The father of a private primary school pupil, who was prevented from writing exams because of unpaid school fees, has challenged the constitutionality of this policy
On his side are two Durban-based advocates, appointed to represent the boy who was aged 10 and in Grade five at the time, who say the effect of the policy is “calculated simply to pressure parents” and punish the child.
“Independent schools can sue parents for fees, rather than victimise and humiliate learners,” advocates Laurence Broster SC and Camilla Du Toit said in their written argument handed in to court.
While other courts have acknowledged the “contractual rights” of private schools and ruled that pupils can be excluded for non-payment of fees, the matter before Judge Mokgere Masipa in the KwaZulu-Natal High Court in Durban is believed to be the first to focus on the rights of the affected children.
If Judge Masipa rules in favour of the father – a teacher at a government high school who cannot be named to protect the identity of his son – it will affect all 760 private schools in South Africa.
When the matter was set down for argument recently, lawyers acting for John Wesley Primary School in Pinetown argued that it was “moot”, because the fees had eventually been paid and the child had written the exams a few weeks later.
Evidence was that the family had had short-term financial problems at the time and were in arrears of about R3 800. Their offer to pay off what they owed in installments was rejected by the school.
After the boy was excluded from writing exams in May 2016 – and forced to sit by himself in the art centre – they cashed in a funeral policy and settled what they owed.
But the dad, who represented himself, insisted that he wanted the matter heard “on an issue of principle”.
The judge asked that the advocates come on board as “friends of the court” to represent the child.
At the heart of the application, they say, is the best interests of the child, and “his parents’ trauma at not being able to pay his school fees on time should not under any circumstances be visited on him”.
“The conduct of the school, on its own version, influenced by Independent Schools Association of South Africa (ISASA), was appalling and it cannot pass constitutional muster.”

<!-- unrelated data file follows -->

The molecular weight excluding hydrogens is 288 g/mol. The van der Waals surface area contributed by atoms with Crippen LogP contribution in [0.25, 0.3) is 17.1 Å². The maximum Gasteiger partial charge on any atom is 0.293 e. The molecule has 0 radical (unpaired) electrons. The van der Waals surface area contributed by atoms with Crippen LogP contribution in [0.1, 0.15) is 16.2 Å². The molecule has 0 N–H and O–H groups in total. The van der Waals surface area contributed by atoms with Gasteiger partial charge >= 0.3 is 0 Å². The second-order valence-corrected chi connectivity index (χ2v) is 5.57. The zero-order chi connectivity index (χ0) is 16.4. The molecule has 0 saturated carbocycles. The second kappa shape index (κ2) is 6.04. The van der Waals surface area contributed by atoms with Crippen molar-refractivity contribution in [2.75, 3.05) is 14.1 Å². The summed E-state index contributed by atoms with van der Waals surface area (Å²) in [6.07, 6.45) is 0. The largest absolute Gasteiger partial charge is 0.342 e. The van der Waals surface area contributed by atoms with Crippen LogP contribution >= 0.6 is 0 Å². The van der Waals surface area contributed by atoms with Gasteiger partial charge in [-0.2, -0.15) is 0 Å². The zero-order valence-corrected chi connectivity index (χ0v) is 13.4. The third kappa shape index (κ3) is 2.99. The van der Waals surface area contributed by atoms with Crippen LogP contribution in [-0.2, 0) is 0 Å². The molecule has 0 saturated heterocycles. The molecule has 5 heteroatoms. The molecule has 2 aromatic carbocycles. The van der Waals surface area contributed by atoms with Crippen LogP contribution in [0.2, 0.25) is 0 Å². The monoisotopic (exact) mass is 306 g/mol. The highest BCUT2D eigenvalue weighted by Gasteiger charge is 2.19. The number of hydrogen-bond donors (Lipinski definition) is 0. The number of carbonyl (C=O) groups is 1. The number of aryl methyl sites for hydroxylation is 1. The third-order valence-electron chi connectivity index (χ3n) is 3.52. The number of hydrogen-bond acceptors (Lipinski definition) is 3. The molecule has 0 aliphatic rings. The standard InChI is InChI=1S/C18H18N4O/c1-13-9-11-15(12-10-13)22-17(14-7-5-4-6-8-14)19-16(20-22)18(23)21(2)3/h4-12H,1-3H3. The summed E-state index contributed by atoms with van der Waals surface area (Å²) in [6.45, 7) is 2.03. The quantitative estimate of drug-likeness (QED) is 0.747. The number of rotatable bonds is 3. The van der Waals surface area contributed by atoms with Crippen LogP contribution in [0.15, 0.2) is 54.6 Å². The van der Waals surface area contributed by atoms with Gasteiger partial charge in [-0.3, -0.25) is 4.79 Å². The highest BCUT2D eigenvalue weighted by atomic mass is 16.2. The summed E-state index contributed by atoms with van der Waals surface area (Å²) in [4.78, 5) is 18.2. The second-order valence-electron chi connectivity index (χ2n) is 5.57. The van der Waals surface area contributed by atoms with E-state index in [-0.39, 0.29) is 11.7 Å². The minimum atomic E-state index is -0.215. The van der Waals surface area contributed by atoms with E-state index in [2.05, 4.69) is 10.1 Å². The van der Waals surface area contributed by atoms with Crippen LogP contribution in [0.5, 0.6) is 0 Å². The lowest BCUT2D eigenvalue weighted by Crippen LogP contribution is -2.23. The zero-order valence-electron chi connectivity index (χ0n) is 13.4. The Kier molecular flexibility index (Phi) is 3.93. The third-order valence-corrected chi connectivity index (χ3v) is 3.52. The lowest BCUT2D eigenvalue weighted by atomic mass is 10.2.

They labelled the ISASA’s policy as “breathtakingly offensive”.
The advocates said the fact that the policy affected so many schools, and about 160 000 pupils, was reason for the matter to be properly ventilated and, if necessary, curtailed.
“Judging from the jurisprudence thus far on the difference between public and independent schools, the effect of the contractual arrangements between the school and the parent have not been properly examined. Only the interests of the school, and not the child, are taken into account.
“Isolating the child in the art room while he should be writing an exam is not only victimising, but also extremely humiliating. His co-learners would be curious to know why he did not write the exam… confessing that his parents had not paid the fees must be excruciatingly humiliating.
“In this case, the child had done absolutely nothing wrong. He was a well behaved diligent learner.”
‘No one is obliged to remain at a private school’
In his written argument, advocate Warren Shapiro, for the school, questioned how a private school, whose sole source of income is school fees, could be expected to educate “on risk”, and wait for a litigation process to unfold.
“This ignores that the parents elected to have the child educated as a private school and undertook contractually to pay the fees, and accepted the consequences of failure to do so.
“If this court finds those contractual limitations are unconstitutional, the court removes a significant and recognised difference between private schools and public schools.
“To add to this, is the consequence of an inability of the school to fund its operations, which is prejudicial to all of its learners and staff.
“No one is obliged to remain at a private school.”
He questioned what rights of the child had actually infringed and what harm had been caused.
“There is nothing on the papers to suggest that the temporary exclusion was anything but that. It was no more than a proportionate means of securing payments for amounts agreed to be due.”
Arguing that the issue remained moot, he said the court should not be determining “these weighty issues” when there was no need to do so.
Judgement has been reserved.